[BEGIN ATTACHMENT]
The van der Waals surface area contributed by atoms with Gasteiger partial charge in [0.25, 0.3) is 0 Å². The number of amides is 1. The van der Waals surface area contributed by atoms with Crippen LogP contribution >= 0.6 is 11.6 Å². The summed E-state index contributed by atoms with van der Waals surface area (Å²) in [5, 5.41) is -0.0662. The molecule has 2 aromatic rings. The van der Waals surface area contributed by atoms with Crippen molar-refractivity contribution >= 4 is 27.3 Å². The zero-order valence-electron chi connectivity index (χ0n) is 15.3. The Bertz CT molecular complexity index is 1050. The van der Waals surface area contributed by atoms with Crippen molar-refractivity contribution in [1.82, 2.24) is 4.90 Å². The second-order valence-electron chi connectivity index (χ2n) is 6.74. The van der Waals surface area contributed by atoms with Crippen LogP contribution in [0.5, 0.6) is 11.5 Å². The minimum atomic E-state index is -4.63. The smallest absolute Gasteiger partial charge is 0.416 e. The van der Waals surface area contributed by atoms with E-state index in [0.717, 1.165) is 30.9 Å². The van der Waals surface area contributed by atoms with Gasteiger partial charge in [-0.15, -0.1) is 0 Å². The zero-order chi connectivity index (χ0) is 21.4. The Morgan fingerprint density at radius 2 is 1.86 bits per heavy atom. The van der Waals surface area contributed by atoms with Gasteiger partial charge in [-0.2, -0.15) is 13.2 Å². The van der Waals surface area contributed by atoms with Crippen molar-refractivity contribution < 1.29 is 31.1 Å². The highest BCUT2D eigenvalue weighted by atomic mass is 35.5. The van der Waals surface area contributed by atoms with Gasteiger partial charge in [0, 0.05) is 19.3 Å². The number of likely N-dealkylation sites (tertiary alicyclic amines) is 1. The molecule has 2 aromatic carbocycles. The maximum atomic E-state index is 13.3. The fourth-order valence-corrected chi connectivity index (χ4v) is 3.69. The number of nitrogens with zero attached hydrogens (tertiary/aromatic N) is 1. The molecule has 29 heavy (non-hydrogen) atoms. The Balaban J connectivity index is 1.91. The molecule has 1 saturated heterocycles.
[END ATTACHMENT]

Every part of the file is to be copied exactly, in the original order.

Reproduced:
The van der Waals surface area contributed by atoms with Gasteiger partial charge in [0.25, 0.3) is 0 Å². The number of amides is 1. The van der Waals surface area contributed by atoms with Crippen LogP contribution >= 0.6 is 11.6 Å². The summed E-state index contributed by atoms with van der Waals surface area (Å²) in [5, 5.41) is -0.0662. The molecule has 2 aromatic rings. The van der Waals surface area contributed by atoms with Crippen molar-refractivity contribution >= 4 is 27.3 Å². The zero-order valence-electron chi connectivity index (χ0n) is 15.3. The Bertz CT molecular complexity index is 1050. The van der Waals surface area contributed by atoms with Crippen molar-refractivity contribution in [1.82, 2.24) is 4.90 Å². The second-order valence-electron chi connectivity index (χ2n) is 6.74. The van der Waals surface area contributed by atoms with Crippen LogP contribution in [0.5, 0.6) is 11.5 Å². The minimum atomic E-state index is -4.63. The smallest absolute Gasteiger partial charge is 0.416 e. The van der Waals surface area contributed by atoms with E-state index in [0.717, 1.165) is 30.9 Å². The van der Waals surface area contributed by atoms with Gasteiger partial charge in [-0.15, -0.1) is 0 Å². The zero-order chi connectivity index (χ0) is 21.4. The Morgan fingerprint density at radius 2 is 1.86 bits per heavy atom. The van der Waals surface area contributed by atoms with Gasteiger partial charge in [-0.2, -0.15) is 13.2 Å². The van der Waals surface area contributed by atoms with Crippen molar-refractivity contribution < 1.29 is 31.1 Å². The highest BCUT2D eigenvalue weighted by atomic mass is 35.5. The van der Waals surface area contributed by atoms with Gasteiger partial charge in [0, 0.05) is 19.3 Å². The number of likely N-dealkylation sites (tertiary alicyclic amines) is 1. The molecule has 2 aromatic carbocycles. The maximum atomic E-state index is 13.3. The fourth-order valence-corrected chi connectivity index (χ4v) is 3.69. The number of nitrogens with zero attached hydrogens (tertiary/aromatic N) is 1. The molecule has 29 heavy (non-hydrogen) atoms. The Balaban J connectivity index is 1.91. The molecule has 1 saturated heterocycles.